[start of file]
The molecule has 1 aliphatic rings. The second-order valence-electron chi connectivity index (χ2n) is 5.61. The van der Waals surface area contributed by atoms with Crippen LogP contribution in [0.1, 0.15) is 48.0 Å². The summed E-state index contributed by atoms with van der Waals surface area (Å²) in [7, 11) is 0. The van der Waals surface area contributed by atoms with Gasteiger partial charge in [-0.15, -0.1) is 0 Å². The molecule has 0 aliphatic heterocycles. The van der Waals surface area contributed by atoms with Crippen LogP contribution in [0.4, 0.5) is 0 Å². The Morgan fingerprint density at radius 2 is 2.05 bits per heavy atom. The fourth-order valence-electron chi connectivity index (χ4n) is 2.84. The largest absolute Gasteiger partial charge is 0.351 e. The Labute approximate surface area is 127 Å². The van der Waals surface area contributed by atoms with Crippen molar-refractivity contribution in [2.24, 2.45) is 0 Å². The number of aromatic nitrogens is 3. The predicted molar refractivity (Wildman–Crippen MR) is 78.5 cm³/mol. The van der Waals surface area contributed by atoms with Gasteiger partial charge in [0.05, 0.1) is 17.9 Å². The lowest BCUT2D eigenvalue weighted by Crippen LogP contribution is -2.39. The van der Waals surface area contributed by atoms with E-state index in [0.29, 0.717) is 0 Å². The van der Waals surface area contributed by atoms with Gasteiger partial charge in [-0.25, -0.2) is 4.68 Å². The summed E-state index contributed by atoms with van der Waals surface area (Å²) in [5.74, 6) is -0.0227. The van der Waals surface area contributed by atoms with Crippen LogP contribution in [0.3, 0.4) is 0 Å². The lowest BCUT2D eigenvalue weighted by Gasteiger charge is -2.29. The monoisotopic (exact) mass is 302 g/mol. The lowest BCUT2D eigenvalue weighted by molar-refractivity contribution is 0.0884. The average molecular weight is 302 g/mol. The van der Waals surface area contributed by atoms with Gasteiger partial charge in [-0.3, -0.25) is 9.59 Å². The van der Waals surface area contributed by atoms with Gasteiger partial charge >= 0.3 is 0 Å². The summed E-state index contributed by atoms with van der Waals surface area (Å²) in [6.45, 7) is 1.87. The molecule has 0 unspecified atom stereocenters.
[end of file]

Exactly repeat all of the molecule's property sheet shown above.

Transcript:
The molecule has 1 aliphatic rings. The second-order valence-electron chi connectivity index (χ2n) is 5.61. The van der Waals surface area contributed by atoms with Crippen LogP contribution in [0.1, 0.15) is 48.0 Å². The summed E-state index contributed by atoms with van der Waals surface area (Å²) in [7, 11) is 0. The van der Waals surface area contributed by atoms with Gasteiger partial charge in [-0.15, -0.1) is 0 Å². The molecule has 0 aliphatic heterocycles. The van der Waals surface area contributed by atoms with Crippen LogP contribution in [0.4, 0.5) is 0 Å². The Morgan fingerprint density at radius 2 is 2.05 bits per heavy atom. The fourth-order valence-electron chi connectivity index (χ4n) is 2.84. The largest absolute Gasteiger partial charge is 0.351 e. The Labute approximate surface area is 127 Å². The van der Waals surface area contributed by atoms with Crippen molar-refractivity contribution in [2.24, 2.45) is 0 Å². The number of aromatic nitrogens is 3. The predicted molar refractivity (Wildman–Crippen MR) is 78.5 cm³/mol. The van der Waals surface area contributed by atoms with Gasteiger partial charge in [0.05, 0.1) is 17.9 Å². The lowest BCUT2D eigenvalue weighted by Crippen LogP contribution is -2.39. The van der Waals surface area contributed by atoms with E-state index in [0.29, 0.717) is 0 Å². The van der Waals surface area contributed by atoms with Gasteiger partial charge in [-0.25, -0.2) is 4.68 Å². The summed E-state index contributed by atoms with van der Waals surface area (Å²) in [5.74, 6) is -0.0227. The van der Waals surface area contributed by atoms with Crippen LogP contribution in [0.3, 0.4) is 0 Å². The lowest BCUT2D eigenvalue weighted by Gasteiger charge is -2.29. The monoisotopic (exact) mass is 302 g/mol. The lowest BCUT2D eigenvalue weighted by molar-refractivity contribution is 0.0884. The average molecular weight is 302 g/mol. The van der Waals surface area contributed by atoms with Gasteiger partial charge in [-0.3, -0.25) is 9.59 Å². The van der Waals surface area contributed by atoms with Gasteiger partial charge >= 0.3 is 0 Å². The summed E-state index contributed by atoms with van der Waals surface area (Å²) in [6.45, 7) is 1.87. The molecule has 0 unspecified atom stereocenters.